Can't Possibly Be True
Zachary Bennett and Karen Nourse have found Manhattan quite affordable, reported the New York Post
in January--by simply not paying, for six years now, the $4,750 monthly rent on their loft-style apartment in the Chelsea neighborhood, citing New York state's "loft law," which they say technically forbids the landlord from collecting. Since the other eight units of their building are "commercial," the landlord believes it doesn't need a "residential certificate of occupancy," but Bennett and Nourse believe the law only exempts buildings with at least two residences, and for some reason, the landlord has obstinately declined to initiate eviction or, until recently, to sue (for back rent, fees, and electricity). [New York Post, 1-8-2017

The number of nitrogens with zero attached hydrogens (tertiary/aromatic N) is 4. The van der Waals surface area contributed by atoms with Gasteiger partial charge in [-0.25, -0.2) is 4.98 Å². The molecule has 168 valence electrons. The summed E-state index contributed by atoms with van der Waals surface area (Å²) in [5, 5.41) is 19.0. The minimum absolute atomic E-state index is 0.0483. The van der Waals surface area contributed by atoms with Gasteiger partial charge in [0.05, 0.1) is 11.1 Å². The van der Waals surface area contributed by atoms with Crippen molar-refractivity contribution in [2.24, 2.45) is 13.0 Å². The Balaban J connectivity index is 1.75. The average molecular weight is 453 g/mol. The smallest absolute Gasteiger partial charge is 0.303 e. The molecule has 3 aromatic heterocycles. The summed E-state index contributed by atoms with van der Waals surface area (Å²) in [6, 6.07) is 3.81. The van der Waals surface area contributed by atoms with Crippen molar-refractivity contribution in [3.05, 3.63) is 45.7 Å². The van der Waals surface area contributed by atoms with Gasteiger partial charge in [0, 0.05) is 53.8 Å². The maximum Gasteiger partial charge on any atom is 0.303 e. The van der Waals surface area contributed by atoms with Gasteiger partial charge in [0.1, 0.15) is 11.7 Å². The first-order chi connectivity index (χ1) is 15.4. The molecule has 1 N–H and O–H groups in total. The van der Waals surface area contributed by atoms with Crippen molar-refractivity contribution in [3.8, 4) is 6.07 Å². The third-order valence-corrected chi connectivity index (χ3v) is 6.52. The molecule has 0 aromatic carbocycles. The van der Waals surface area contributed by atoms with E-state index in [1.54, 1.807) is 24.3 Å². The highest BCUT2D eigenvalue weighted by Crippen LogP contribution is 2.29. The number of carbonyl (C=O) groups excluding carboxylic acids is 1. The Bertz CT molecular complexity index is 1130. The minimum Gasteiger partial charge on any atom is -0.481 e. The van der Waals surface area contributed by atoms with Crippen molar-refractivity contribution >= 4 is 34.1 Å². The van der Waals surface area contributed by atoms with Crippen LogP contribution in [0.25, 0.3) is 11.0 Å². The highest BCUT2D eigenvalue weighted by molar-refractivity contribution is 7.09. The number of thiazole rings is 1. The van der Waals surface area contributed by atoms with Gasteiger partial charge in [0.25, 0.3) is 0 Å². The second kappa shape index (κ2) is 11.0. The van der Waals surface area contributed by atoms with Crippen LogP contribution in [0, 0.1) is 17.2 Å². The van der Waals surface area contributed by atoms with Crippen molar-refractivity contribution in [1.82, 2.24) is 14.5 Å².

Update from "Big Porn": The colossus PornHub dot com, in its annual January rundown, reported its several sites had 23 billion "visits" in 2016 (about one-fourth from females)--during which its videos were viewed 91 billion times. In all, earthlings spent 4.6 billion hours watching PornHub's inventory (that is 5.2 centuries' time doing whatever people do when viewing porn). U.S.A. took home the gold for the most "page views" per capita, just nipping Iceland. Online visitors from the Philippines, for the third straight year, remained (per capita) on the sites the longest per visit. The top search term on PornHub from U.S. computers was "step mom." [The Daily Dot, 1-5-2017
Unclear on the Concept